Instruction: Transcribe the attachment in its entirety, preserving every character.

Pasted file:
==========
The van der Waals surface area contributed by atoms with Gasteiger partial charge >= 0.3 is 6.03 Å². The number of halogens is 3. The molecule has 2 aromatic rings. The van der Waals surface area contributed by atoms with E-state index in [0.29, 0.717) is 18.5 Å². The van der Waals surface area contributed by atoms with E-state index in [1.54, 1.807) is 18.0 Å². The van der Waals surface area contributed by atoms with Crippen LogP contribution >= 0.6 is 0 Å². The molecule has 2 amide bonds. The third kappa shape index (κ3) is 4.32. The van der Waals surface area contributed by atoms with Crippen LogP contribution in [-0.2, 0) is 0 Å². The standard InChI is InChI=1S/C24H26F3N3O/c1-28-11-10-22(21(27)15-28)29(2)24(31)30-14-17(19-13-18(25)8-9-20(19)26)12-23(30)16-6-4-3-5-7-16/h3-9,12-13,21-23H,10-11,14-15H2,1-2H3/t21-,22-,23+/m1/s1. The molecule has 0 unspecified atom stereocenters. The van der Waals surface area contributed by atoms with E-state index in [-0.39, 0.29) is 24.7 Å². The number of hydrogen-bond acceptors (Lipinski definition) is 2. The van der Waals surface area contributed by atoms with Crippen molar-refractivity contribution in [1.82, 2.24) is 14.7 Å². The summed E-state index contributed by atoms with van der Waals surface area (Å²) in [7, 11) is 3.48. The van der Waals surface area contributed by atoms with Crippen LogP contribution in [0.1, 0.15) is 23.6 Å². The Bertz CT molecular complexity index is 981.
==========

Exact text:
The van der Waals surface area contributed by atoms with Gasteiger partial charge >= 0.3 is 6.03 Å². The number of halogens is 3. The molecule has 2 aromatic rings. The van der Waals surface area contributed by atoms with E-state index in [0.29, 0.717) is 18.5 Å². The van der Waals surface area contributed by atoms with E-state index in [1.54, 1.807) is 18.0 Å². The van der Waals surface area contributed by atoms with Crippen LogP contribution >= 0.6 is 0 Å². The molecule has 2 amide bonds. The third kappa shape index (κ3) is 4.32. The van der Waals surface area contributed by atoms with Crippen LogP contribution in [-0.2, 0) is 0 Å². The standard InChI is InChI=1S/C24H26F3N3O/c1-28-11-10-22(21(27)15-28)29(2)24(31)30-14-17(19-13-18(25)8-9-20(19)26)12-23(30)16-6-4-3-5-7-16/h3-9,12-13,21-23H,10-11,14-15H2,1-2H3/t21-,22-,23+/m1/s1. The molecule has 0 unspecified atom stereocenters. The van der Waals surface area contributed by atoms with E-state index in [-0.39, 0.29) is 24.7 Å². The number of hydrogen-bond acceptors (Lipinski definition) is 2. The van der Waals surface area contributed by atoms with Crippen molar-refractivity contribution in [1.82, 2.24) is 14.7 Å². The summed E-state index contributed by atoms with van der Waals surface area (Å²) in [7, 11) is 3.48. The van der Waals surface area contributed by atoms with Crippen LogP contribution in [0.1, 0.15) is 23.6 Å². The Bertz CT molecular complexity index is 981.